‘Caller Pleading For Cops To Come Inside’: Sheriff’s Transcripts Of Orlando Attack

By Bill Chappell NPR

Desperate calls from inside the Pulse nightclub; police strategizing and concerns; reports of wounded civilians: those are among the details held in records newly released by the Orange County Sheriff’s Office about the June 12 mass shooting in Orlando, Florida.

The records, obtained by member station WLRN in Miami, also show that it took time for law enforcement to get a clear description of the suspect — and that there was concern that officers’ shields would not protect them against rifle fire.

The records show that within minutes of the attack that began around 2 a.m., police had a generally accurate idea of the situation: that multiple people had been shot, the suspect was still inside the club, and people were hiding where they could — including in a bathroom.

Those circumstances didn’t change substantially during the attack and the more than three-hour standoff that followed. But as NPR’s Kirk Siegler reports the newly released records give new detail to a chaotic scene at the gay nightclub.

“It did take a while for the authorities to even get a clear description of who the shooter was,” Kirk says.

By 2:17, the sheriff’s communication records show, word emerged that the suspect was barricaded along with “multiple subjects” somewhere in the club. Almost immediately, gunshots were reported.

Seconds later, a call was relayed that personnel at the scene “need shields” — something that was repeated an instant later. But that report was followed by two other observations: that the weapon sounded like an AK-47 or another long gun — and that a shield “will not stop rifle fire.”

Some 10 minutes later, after sheriff’s personnel relayed both the civilians’ requests for the police to come in and save them as well as witnesses’ reports of “people bleeding out” in a bathroom, a similar call again went out, saying that the shield used by officers is “not equipped for long gun.”

At 2:24 a.m., a request from inside the club was relayed: “Caller pleading for the cops to come inside and in the back room.”

Taken along with Tuesday’s release of hundreds of pages of documents by the Orlando Police and Fire departments – whose SWAT team carried out the assault that ended the standoff some three hours after the attack began – the sheriff’s department records offer a new lens through which to view the night when 49 people were killed and dozens were wounded.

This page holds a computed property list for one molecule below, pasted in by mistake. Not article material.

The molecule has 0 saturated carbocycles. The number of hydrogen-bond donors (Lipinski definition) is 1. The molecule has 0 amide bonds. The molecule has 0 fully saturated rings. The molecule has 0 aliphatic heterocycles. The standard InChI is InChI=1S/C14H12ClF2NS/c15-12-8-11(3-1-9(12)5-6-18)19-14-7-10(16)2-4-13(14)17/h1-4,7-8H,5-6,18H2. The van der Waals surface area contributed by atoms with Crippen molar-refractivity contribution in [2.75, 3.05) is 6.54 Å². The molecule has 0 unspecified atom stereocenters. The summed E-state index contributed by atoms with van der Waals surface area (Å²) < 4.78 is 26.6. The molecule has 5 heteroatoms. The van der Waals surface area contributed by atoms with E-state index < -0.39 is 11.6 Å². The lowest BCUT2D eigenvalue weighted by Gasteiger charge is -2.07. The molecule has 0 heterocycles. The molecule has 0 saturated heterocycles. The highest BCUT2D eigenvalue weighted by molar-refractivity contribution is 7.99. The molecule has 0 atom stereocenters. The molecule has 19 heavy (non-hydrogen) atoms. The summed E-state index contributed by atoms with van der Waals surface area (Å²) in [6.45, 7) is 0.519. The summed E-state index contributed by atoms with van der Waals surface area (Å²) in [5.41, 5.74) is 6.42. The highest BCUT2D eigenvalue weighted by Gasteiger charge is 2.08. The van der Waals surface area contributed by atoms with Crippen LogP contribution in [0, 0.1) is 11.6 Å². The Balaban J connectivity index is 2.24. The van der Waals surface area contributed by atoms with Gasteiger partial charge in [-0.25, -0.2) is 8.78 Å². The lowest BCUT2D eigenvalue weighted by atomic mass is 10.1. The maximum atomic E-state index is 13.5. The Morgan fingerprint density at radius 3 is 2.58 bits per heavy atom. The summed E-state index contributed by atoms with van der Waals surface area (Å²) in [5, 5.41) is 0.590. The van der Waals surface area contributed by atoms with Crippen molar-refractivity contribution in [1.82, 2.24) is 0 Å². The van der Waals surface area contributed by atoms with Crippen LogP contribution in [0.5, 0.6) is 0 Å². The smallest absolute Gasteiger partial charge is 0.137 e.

Several types of communications are repeated over the course of the 15 pages that are at the heart of the sheriff’s records:

  • Victims’ reports on the number and condition of the wounded;
  • The shooter’s movements and weapons;
  • Victims’ pleas for authorities to enter the club;
  • Law enforcement’s discussion of equipment and deployment

In addition to concerns about deputies being vulnerable to long-gun fire, other dangerous and/or confusing issues also arose.

Around 2:51 a.m., for instance, reports came in that the shooter had claimed to have “explosive devices” in a vehicle in the parking lot. And at 4:29, deputies were advised of a report that the suspect “is going to attach 4 vest to 4 people in different directionals in the club.”

The fact that explosives aren’t mentioned in the sheriff’s transcripts until some 50 minutes after the first shots were fired could alter discussions about the attack.

“The reason that that matters,” WLRN’s Rowan Moore Gerety says of the timing of the bomb, “is that there’s been some speculation that one major reason the authorities might not have gone into the club sooner is because they worried that a bomb going off would obviously make things much, much worse.”

At 5:02 a.m., a warning came that police would be setting an explosive charge, and the Orlando police force’s SWAT team would be making an entry into the club — setting into motion the events that would culminate in the shooter’s death.

That report was followed by an order to stand down — and then, minutes later, word that police were searching for victims of the attack.

Copyright 2016 NPR. To see more, visit http://www.npr.org/.

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